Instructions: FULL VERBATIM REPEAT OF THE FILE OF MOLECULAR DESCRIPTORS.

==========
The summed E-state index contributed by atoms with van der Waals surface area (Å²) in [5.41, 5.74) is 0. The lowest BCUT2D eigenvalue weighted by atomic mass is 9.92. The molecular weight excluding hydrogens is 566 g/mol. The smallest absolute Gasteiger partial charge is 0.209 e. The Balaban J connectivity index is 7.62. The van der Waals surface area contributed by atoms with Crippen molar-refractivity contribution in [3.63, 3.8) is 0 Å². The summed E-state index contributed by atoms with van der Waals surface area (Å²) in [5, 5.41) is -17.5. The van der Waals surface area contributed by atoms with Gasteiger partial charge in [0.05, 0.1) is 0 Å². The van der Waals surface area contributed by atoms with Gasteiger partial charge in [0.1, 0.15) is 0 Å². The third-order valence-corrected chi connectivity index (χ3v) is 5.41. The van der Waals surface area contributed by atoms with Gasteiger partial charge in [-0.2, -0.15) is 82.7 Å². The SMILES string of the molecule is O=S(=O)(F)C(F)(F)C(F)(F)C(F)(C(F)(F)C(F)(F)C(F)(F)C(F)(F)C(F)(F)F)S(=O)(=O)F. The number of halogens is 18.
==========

The summed E-state index contributed by atoms with van der Waals surface area (Å²) in [5.41, 5.74) is 0. The lowest BCUT2D eigenvalue weighted by atomic mass is 9.92. The molecular weight excluding hydrogens is 566 g/mol. The smallest absolute Gasteiger partial charge is 0.209 e. The Balaban J connectivity index is 7.62. The van der Waals surface area contributed by atoms with Crippen molar-refractivity contribution in [3.63, 3.8) is 0 Å². The summed E-state index contributed by atoms with van der Waals surface area (Å²) in [5, 5.41) is -17.5. The van der Waals surface area contributed by atoms with Gasteiger partial charge in [0.05, 0.1) is 0 Å². The van der Waals surface area contributed by atoms with Gasteiger partial charge in [0.1, 0.15) is 0 Å². The third-order valence-corrected chi connectivity index (χ3v) is 5.41. The van der Waals surface area contributed by atoms with Gasteiger partial charge in [-0.2, -0.15) is 82.7 Å². The SMILES string of the molecule is O=S(=O)(F)C(F)(F)C(F)(F)C(F)(C(F)(F)C(F)(F)C(F)(F)C(F)(F)C(F)(F)F)S(=O)(=O)F. The number of halogens is 18.